Thursday, April 18, 2013

Step 1: Finding Open Educational Resources

(Some of the information in this post came from a session at the iCon 2013 conference.)

Thanks to the Internet, there are endless resources out there for you to integrate into your curriculum. The first step is to search for these open educational materials (OER). Materials can include videos, songs, podcasts, handouts, lesson plans, digital textbooks, simulations/interactives, websites, handouts, primary source documents, etc. Keep in mind that not all resources can be accessed using an iPad! Many of the simulations and interactives in particular run on Flash. These must be accessed on a computer.

The list below is just a short list of what's out there. If you know of other sources, please leave a comment and share them!

OER Commons

This site offers educators a place where they can connect and share resources with other educators. OER Commons offers a vast database of teacher-created curriculum. The content is vetted for credibility and provides citations for reference. Users can sign up for a free account, share their own work, and access and curate their own content via their account.

YouTube EDU

Despite a lot of junk being on there, YouTube has a LOT of excellent educational videos. YouTube Education further weeds out a lot of the garbage and still manages to provide thousands of educational videos that can be narrowed down by grade level and topic. 

*Two popular collections of YouTube videos are Khan Academy and Ted Talks. Click on the links below to visit them directly.


"Create lessons worth sharing around YouTube videos."

Khan Academy

MIT + K12

MIT + K12 is an MIT project that has MIT students create videos to explain math and science concepts for K-12 students. The videos are engaging. They demonstrate the science taking place through experiments while explaining the concepts that are taking place.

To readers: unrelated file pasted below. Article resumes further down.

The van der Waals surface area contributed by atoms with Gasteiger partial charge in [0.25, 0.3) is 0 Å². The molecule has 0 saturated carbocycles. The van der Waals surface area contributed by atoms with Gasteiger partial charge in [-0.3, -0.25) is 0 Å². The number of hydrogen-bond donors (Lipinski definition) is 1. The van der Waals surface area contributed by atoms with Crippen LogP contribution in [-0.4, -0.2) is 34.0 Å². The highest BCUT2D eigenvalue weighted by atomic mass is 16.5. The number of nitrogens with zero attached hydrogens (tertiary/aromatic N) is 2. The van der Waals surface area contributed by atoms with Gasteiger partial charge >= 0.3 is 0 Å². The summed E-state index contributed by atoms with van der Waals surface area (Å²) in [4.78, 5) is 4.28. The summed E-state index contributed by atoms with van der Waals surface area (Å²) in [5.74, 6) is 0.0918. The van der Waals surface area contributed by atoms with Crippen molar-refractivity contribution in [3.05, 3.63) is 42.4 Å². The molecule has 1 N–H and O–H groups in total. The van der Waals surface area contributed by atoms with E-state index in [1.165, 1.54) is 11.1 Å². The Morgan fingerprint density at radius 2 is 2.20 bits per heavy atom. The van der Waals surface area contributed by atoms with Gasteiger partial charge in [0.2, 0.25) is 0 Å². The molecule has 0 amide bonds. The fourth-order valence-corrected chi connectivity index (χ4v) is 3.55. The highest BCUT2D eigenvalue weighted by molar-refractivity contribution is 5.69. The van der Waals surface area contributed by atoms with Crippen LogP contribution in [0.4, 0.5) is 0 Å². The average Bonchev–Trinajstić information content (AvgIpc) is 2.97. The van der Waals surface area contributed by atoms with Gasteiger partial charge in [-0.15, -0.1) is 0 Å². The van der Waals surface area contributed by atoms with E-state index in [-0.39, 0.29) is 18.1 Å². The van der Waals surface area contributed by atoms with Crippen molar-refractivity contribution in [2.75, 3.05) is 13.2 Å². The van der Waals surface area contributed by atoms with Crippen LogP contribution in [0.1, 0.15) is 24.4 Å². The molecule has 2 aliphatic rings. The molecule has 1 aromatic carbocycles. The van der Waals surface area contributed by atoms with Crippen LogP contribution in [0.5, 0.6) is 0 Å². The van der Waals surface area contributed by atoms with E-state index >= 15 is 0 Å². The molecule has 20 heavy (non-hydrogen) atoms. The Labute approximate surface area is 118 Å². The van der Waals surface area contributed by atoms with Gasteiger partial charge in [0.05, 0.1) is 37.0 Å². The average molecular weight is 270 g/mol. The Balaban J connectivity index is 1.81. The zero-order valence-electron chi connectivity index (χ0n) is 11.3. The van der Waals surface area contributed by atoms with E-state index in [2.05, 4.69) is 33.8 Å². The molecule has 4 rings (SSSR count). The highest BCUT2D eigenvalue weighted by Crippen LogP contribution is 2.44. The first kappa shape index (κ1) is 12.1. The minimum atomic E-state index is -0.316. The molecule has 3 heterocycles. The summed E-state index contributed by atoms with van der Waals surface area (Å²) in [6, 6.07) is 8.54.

Gooru is a "free search engine for learning". We shared this great search engine previously, but it's worth mentioning again. Search results contain millions of 5th-12th grade resources in math, science, and social studies. These educational resources range from videos and interactives to lessons and assessments.

CK-12 Foundation

The CK-12 Foundation offers FlexBooks, full digital texts that students and teachers can access on multiple devices. FlexBooks are available in PDF, MOBI and ePub formats. This gives many different devices access to rich content. You can create your own from scratch, use others "as is", or compile different FlexBooks together to make your own.

Project Gutenberg

Project Gutenberg has a collection of 42,000 free ebooks. These books were all previously published, but their copyrights expired and can now be shared for free. Project Gutenberg offers a variety of file formats for users, so they can be read on iPads as well as other devices.

It's important to note that any works by Shakespeare do not have line numbers. However, you can add your own! It's a bit time consuming but teachers will then have their own copy to use every year.

Library of Congress

The Library of Congress gives access to many digital "primary source" resources including photographs, historic newspapers, sound recordings, maps, and manuscripts.

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